New digital technology allows people without a voice to sound like themselves for the first time.
Cisco discusses Advanced Linux Sound Architecture mess before formal CVE release
An advisory from Cisco issued last Friday, October 13th gave us the heads-up on a local privilege escalation vulnerability in the Advanced Linux Sound Architecture (ALSA).…
Sysadmins and developers rejoice! WSL is now a fully fledged part of Windows 10, starting with the latest Fall Creators Update.
Commentary: Unlike all the other companies' assistants, Google's doesn't have a name. The result? Constant chanting of the company name.
Kate McKinnon plays the presidential advisor as the creepy sewer-dwelling creature from Stephen King's "It."
Commentary: As "Silicon Valley"'s Kumail Nanjiani hosts with a caustic monologue on Islamophobia, Apple's new emojis find bad company.
Update: Earlier this week on October 11, we reviewed the new Google Home Mini—the company's entry point into its voice-controlled home assistant ecosystem. After some early users noted the device recording more than it should, Google has officially disabled its center touch point forever (in what seems like a minor disaster). As such, we've added this note to our original review, which otherwise appears unchanged below.
How much can you slice away from a Google Home and have it still be good? That was the question asked of Google's hardware team when it created the Google Home Mini, a device that slashes the $129 Google Home down to a mere $50. The result is a smaller, cheaper, simpler device that still has all the Google Assistant smarts of its bigger brother without a speaker system capable of pumping out decent-sounding music. If you've ever wondered if this voice command stuff would work in your house and need a test device, Google is hoping you'll take a gamble on this cheap little device.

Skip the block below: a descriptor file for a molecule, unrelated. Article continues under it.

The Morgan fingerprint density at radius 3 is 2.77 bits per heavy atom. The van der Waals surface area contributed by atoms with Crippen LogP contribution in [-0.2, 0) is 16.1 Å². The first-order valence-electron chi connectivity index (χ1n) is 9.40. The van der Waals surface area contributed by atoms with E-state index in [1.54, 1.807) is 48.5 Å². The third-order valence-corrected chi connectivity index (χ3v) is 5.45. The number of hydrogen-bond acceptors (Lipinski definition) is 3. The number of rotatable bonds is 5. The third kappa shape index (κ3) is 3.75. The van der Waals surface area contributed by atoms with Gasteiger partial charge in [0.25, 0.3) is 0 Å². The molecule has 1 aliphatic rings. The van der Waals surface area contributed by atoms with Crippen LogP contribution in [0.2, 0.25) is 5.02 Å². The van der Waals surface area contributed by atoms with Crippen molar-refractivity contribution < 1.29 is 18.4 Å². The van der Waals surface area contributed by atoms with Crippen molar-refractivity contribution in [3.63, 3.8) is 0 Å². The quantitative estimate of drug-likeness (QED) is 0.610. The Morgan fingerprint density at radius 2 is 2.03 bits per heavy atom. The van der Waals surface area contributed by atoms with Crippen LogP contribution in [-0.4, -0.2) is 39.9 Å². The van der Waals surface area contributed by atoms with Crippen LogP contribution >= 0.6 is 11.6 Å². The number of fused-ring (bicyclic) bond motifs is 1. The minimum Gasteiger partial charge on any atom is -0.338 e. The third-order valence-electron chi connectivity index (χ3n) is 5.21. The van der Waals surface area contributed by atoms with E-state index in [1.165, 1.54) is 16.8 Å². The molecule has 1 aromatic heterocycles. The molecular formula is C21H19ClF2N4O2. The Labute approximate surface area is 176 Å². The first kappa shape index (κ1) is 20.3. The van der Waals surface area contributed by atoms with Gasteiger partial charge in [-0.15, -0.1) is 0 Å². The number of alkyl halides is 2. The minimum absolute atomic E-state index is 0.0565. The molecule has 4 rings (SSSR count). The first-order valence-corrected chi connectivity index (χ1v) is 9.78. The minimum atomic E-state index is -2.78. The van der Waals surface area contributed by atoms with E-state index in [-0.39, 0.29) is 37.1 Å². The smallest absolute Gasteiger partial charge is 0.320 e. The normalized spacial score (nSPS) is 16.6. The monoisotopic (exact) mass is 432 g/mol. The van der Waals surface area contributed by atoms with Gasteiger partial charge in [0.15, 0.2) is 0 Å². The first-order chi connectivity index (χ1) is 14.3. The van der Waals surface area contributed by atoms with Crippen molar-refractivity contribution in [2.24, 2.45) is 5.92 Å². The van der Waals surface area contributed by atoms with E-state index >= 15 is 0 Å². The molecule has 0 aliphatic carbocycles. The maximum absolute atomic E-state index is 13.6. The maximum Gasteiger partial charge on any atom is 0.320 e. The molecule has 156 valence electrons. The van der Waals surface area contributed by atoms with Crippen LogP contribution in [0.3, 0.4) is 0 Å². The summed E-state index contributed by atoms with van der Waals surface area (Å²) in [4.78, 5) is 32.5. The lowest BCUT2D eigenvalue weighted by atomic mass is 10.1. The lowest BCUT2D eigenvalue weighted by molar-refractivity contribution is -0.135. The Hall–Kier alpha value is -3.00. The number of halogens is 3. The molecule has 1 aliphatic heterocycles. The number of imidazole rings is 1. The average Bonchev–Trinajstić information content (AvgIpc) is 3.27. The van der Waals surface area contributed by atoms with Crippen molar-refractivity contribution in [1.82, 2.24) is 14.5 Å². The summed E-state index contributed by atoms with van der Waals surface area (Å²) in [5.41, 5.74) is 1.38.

AUSTIN, Texas—Standard film genres—horror, documentary, sci-fi, et al.—run rampant at Fantastic Fest, but subgenre niches also seem to emerge every outing. In 2016, the festival boasted multiple films about promotional film art, for instance, in addition to a treasure trove of animation styles.
In 2017, origin stories jumped off the schedule. The high-profile Professor Marston and the Wonder Women was the most prominent (our review to come, but it's worth it for those interested in explorations of societal forces in specific historic periods... or if you want the Finding Neverland of the Wonder Woman-universe). But that film was far from the only title taking audiences back to the beginning of a beloved (or at least notorious) cultural institution.
Fons PR / Fantastic Fest
SAN JOSE, Calif.—In bad news, Blade Runner 2049: Memory Lab is not the kind of "VR film" that should have you rushing to purchase a high-end VR rig and exploring the edges of the Blade Runner universe. The dialogue and story are first-draft fluff. The acting is stilted. Its connections to the new film are tenuous at best. And the series-lore payoff is equivalent to a cartoon character opening a wallet to let a single fly buzz out.
So why talk about it at all? Because this 25-minute experience is the most polished execution of VR-for-film I've ever seen, and it may herald the true beginning of VR films with actual human actors.